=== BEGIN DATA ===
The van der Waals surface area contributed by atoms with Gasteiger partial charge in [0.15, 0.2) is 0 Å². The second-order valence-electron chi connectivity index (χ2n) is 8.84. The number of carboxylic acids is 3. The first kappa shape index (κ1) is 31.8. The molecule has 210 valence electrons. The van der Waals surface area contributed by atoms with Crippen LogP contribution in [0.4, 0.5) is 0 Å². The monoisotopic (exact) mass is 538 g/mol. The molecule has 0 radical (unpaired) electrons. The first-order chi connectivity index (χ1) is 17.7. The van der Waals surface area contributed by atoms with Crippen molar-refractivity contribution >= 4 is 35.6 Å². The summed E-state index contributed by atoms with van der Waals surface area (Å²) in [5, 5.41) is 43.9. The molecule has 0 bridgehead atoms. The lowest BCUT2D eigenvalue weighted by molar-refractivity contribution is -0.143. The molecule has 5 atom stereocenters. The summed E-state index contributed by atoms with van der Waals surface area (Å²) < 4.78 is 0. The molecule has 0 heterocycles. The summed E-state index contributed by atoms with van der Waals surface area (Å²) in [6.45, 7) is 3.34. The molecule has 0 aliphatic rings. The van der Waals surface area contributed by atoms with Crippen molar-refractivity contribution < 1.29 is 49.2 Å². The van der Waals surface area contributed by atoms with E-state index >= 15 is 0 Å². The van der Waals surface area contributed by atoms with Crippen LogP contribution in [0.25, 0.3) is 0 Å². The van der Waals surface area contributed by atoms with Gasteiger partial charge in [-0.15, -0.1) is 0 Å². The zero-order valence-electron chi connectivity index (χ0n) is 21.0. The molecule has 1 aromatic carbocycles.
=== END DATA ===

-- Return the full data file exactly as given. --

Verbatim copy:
The van der Waals surface area contributed by atoms with Gasteiger partial charge in [0.15, 0.2) is 0 Å². The second-order valence-electron chi connectivity index (χ2n) is 8.84. The number of carboxylic acids is 3. The first kappa shape index (κ1) is 31.8. The molecule has 210 valence electrons. The van der Waals surface area contributed by atoms with Crippen LogP contribution in [0.4, 0.5) is 0 Å². The monoisotopic (exact) mass is 538 g/mol. The molecule has 0 radical (unpaired) electrons. The first-order chi connectivity index (χ1) is 17.7. The van der Waals surface area contributed by atoms with Crippen molar-refractivity contribution >= 4 is 35.6 Å². The summed E-state index contributed by atoms with van der Waals surface area (Å²) in [5, 5.41) is 43.9. The molecule has 0 bridgehead atoms. The lowest BCUT2D eigenvalue weighted by molar-refractivity contribution is -0.143. The molecule has 5 atom stereocenters. The summed E-state index contributed by atoms with van der Waals surface area (Å²) < 4.78 is 0. The molecule has 0 heterocycles. The summed E-state index contributed by atoms with van der Waals surface area (Å²) in [6.45, 7) is 3.34. The molecule has 0 aliphatic rings. The van der Waals surface area contributed by atoms with Crippen molar-refractivity contribution < 1.29 is 49.2 Å². The van der Waals surface area contributed by atoms with E-state index >= 15 is 0 Å². The van der Waals surface area contributed by atoms with Crippen LogP contribution in [0.25, 0.3) is 0 Å². The van der Waals surface area contributed by atoms with Gasteiger partial charge in [-0.15, -0.1) is 0 Å². The zero-order valence-electron chi connectivity index (χ0n) is 21.0. The molecule has 1 aromatic carbocycles.